Social Networking Costs UK Economy Billions

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Social networking sites such as Facebook are Twitter are costing the British economy billions of pounds a year in lost working time

Social networking sites such as Facebook are Twitter are potentially costing the British economy up to £14 billion a year in lost working time, accoding to a new survey from job sites network MyJobGroup.co.uk.

Its survey of 1,000 people found that nearly 6 percent are spending over an hour each day on social media whilst at work, amounting to more than one eighth of their entire working day. When this percentage figure is extrapolated out to include the entire UK population, it means that two million of the UK’s 34 million-strong workforce, are using Facebook or Twitter during work time.

Growing Trend

The survey also revealed that more than half (55 percent) of the UK’s working population now accesses social media whilst at work, with a third of those (roughly six million) spending more than 30 minutes on the likes of Facebook, Twitter and Myspace.

This UK-specific survey highlights a global trend, after a report from Nielsen recently revealed that social networking sites and online games are surpassing web portals like Yahoo and email in usage terms. Nielsen surveyed 200,000 users from June 2009 to June 2010 and found that the amount of time users spent on Facebook, Twitter, YouTube and the cadre of social sites grew from 16 percent to 23 percent.

But back in the UK, MyJobGroup.co.uk warned that SMEs are likely to be hardest hit by the drop in productivity, although it did not expand on why – presumably because, unlike large enterprises, SMEs are less likely to monitor the online behaviour of their workers.

And it said that many respondents denied that social media is affecting their efficiency, despite the current fragile recovery of the UK’s economy. Only 14 percent of respondents admitted to being less productive as a result of social media and 10 percent even claimed social media had made them more productive.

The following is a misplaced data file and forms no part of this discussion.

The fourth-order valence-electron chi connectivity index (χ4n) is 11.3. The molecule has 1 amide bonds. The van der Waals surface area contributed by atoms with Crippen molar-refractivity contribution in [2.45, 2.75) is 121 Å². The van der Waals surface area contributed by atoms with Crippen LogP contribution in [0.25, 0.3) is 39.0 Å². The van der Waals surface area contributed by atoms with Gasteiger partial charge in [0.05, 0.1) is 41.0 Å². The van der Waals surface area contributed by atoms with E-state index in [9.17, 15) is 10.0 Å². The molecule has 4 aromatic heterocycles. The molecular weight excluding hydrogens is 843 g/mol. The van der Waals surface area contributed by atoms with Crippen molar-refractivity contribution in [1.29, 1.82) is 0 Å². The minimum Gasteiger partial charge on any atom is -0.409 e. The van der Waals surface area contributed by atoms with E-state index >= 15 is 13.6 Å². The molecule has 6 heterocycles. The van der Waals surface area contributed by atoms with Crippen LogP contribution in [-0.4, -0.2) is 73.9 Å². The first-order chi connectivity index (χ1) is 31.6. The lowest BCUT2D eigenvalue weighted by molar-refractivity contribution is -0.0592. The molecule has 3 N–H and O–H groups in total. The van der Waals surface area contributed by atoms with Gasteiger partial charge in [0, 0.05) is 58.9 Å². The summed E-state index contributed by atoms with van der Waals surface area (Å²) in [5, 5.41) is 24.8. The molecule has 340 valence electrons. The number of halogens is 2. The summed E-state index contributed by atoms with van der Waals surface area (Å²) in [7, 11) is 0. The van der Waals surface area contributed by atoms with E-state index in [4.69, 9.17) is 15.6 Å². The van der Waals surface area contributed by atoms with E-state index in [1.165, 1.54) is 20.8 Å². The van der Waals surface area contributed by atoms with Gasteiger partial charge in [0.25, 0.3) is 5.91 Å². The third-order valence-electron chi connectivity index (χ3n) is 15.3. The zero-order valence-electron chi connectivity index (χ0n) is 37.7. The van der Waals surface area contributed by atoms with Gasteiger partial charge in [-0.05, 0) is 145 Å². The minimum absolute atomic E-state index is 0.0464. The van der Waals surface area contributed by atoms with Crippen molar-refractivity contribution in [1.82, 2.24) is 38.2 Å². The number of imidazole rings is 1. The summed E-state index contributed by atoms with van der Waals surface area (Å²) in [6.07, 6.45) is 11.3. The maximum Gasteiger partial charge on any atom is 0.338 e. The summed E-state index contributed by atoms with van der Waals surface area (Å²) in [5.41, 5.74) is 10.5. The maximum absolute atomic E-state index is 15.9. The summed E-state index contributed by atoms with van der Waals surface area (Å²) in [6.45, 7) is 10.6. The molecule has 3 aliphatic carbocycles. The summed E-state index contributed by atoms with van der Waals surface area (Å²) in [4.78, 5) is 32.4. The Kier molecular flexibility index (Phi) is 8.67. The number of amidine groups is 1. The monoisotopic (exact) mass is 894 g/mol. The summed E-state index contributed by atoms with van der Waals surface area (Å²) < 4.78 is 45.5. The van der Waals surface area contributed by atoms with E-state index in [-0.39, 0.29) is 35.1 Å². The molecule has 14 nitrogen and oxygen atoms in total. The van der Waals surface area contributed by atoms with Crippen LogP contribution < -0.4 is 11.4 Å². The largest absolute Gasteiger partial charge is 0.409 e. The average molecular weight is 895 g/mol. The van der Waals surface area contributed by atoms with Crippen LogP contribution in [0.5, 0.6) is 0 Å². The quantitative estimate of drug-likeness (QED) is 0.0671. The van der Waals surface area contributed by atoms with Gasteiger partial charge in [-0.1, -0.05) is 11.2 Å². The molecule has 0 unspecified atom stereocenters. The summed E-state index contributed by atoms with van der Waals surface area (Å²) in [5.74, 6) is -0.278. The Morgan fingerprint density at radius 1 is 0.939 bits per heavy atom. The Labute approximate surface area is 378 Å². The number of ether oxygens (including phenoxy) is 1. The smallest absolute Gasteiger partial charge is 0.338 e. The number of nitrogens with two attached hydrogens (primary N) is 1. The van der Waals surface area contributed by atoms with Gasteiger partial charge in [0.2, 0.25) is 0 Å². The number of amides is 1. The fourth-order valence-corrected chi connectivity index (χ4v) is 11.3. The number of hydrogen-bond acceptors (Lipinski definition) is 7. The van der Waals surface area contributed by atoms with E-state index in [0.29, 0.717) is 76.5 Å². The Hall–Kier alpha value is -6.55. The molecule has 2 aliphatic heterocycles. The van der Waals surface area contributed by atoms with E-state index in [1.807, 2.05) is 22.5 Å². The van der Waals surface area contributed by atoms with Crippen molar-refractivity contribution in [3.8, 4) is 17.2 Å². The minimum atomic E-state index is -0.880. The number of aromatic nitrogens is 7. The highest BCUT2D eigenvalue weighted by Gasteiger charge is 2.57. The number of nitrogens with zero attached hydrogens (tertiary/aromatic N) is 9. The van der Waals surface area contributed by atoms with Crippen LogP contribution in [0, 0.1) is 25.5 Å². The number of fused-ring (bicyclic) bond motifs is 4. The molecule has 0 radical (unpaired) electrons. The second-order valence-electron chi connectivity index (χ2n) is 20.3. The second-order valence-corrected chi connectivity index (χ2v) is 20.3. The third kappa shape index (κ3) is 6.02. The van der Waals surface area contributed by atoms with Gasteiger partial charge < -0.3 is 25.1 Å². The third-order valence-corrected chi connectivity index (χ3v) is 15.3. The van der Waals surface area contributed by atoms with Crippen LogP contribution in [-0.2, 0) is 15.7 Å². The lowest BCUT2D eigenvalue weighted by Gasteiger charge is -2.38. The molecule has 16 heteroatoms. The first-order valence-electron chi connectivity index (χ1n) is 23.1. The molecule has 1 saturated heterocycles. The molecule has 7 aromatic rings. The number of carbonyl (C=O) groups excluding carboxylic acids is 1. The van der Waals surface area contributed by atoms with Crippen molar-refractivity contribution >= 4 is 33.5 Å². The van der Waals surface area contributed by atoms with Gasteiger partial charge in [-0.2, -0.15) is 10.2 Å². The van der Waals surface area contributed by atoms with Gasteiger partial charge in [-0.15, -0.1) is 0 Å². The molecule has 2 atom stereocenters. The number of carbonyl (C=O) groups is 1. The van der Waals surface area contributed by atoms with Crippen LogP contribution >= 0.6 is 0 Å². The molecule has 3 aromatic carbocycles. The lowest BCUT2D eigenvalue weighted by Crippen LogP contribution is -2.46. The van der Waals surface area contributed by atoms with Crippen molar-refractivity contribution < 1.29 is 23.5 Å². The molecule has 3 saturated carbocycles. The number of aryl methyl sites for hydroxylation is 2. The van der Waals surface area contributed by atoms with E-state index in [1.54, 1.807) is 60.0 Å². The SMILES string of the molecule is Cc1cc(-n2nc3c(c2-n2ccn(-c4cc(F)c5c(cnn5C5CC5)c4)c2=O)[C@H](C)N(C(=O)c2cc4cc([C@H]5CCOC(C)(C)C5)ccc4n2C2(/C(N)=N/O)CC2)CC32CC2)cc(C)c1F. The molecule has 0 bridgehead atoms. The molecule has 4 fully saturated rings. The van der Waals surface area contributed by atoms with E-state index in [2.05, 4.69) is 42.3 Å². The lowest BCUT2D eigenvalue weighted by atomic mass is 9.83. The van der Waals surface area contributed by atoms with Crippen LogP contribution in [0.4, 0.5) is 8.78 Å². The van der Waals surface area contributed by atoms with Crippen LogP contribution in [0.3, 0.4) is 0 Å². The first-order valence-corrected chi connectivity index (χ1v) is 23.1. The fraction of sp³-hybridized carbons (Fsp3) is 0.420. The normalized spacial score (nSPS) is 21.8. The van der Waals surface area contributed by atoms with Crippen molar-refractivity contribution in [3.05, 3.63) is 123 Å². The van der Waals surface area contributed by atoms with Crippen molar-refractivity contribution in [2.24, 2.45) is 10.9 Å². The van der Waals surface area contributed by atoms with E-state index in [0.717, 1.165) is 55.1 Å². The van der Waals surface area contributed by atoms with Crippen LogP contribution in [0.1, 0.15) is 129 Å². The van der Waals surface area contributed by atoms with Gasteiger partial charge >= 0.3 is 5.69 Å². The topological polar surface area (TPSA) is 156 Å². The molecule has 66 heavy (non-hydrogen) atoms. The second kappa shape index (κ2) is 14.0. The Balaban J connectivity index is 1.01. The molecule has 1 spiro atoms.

“Our results clearly show that UK workers are spending increased time whilst at work on social media networks, which, left unchecked, could have negative repercussions on the productivity of many companies across the country,” said Lee Fayer, managing director of Myjobgroup.co.uk.

“Whilst we’re certainly not kill-joys, people spending over an hour per day in work time on the likes of Facebook and Twitter are seriously hampering companies’ efforts to boost productivity, which is more important than ever given the fragile state of our economy.”

No Support For Ban

But what to do about it? There was still widespread resistance to banning access to social networks at work, with over two thirds (68 percent) advocating some form of access during working hours. Only one third wanted sites like Facebook, Twitter, Flickr and YouTube barred during work time.

The obvious answer is simply to ask staff to use social networking sites only during their lunch hour, if it is used for personal and not work-related reasons.

“Companies would do well to monitor use of social networking sites during work hours and ensure that their employees are not abusing their freedom of access to these sites,” added Fayer.

But despite the bad press that social networking sometimes gets over productivity, privacy and security issues, many feel that social networking can be used in a positive way for both businesses and life in general.

For example, Gartner recently said that consumers increasingly rely on information gleaned from social networks to make decisions about new purchases, but companies have been slow to switch-on to this phenomenon.

And in January almost 40 percent of Facebook users polled in the United States, United Kingdom and Australia said that they had donated money, food or clothing to help the disaster relief efforts in Haiti, after it was hammered by the magnitude 7.0 earthquake on 12 January.

In July Facebook said that it now has more than 500 million registered users, just six years after it was first launched.

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Author: Tom Jowitt
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